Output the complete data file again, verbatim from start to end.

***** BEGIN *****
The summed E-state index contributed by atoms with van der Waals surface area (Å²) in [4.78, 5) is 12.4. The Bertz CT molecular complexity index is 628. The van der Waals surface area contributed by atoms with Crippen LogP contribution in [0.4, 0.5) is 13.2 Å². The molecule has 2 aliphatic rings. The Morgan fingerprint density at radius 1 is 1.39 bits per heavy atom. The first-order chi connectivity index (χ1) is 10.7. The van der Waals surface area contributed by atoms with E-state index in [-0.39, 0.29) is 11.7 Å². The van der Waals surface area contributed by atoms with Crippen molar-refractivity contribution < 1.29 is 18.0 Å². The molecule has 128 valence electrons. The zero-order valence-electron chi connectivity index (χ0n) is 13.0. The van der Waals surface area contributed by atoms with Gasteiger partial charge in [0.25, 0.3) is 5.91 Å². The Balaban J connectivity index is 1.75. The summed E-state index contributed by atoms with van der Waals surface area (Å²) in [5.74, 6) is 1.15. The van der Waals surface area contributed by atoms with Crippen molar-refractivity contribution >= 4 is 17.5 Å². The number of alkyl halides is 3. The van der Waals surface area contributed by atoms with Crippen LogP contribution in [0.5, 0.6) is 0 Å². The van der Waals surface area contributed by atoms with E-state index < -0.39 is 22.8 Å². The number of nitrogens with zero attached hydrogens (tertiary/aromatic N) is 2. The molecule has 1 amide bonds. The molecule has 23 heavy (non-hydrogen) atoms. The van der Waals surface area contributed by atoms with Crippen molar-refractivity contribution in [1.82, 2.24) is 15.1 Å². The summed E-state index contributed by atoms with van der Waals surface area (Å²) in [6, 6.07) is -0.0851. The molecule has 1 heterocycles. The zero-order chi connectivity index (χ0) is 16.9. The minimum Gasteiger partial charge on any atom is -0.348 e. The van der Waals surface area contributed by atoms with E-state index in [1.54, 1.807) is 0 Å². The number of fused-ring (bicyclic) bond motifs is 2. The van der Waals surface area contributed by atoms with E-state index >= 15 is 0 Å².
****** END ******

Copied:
The summed E-state index contributed by atoms with van der Waals surface area (Å²) in [4.78, 5) is 12.4. The Bertz CT molecular complexity index is 628. The van der Waals surface area contributed by atoms with Crippen LogP contribution in [0.4, 0.5) is 13.2 Å². The molecule has 2 aliphatic rings. The Morgan fingerprint density at radius 1 is 1.39 bits per heavy atom. The first-order chi connectivity index (χ1) is 10.7. The van der Waals surface area contributed by atoms with E-state index in [-0.39, 0.29) is 11.7 Å². The van der Waals surface area contributed by atoms with Crippen molar-refractivity contribution < 1.29 is 18.0 Å². The molecule has 128 valence electrons. The zero-order valence-electron chi connectivity index (χ0n) is 13.0. The van der Waals surface area contributed by atoms with Gasteiger partial charge in [0.25, 0.3) is 5.91 Å². The Balaban J connectivity index is 1.75. The summed E-state index contributed by atoms with van der Waals surface area (Å²) in [5.74, 6) is 1.15. The van der Waals surface area contributed by atoms with Crippen molar-refractivity contribution >= 4 is 17.5 Å². The number of alkyl halides is 3. The van der Waals surface area contributed by atoms with Crippen LogP contribution in [0.5, 0.6) is 0 Å². The van der Waals surface area contributed by atoms with E-state index < -0.39 is 22.8 Å². The number of nitrogens with zero attached hydrogens (tertiary/aromatic N) is 2. The molecule has 1 amide bonds. The molecule has 23 heavy (non-hydrogen) atoms. The van der Waals surface area contributed by atoms with Crippen molar-refractivity contribution in [1.82, 2.24) is 15.1 Å². The summed E-state index contributed by atoms with van der Waals surface area (Å²) in [6, 6.07) is -0.0851. The molecule has 1 heterocycles. The zero-order chi connectivity index (χ0) is 16.9. The minimum Gasteiger partial charge on any atom is -0.348 e. The van der Waals surface area contributed by atoms with E-state index in [1.54, 1.807) is 0 Å². The number of fused-ring (bicyclic) bond motifs is 2. The van der Waals surface area contributed by atoms with E-state index >= 15 is 0 Å².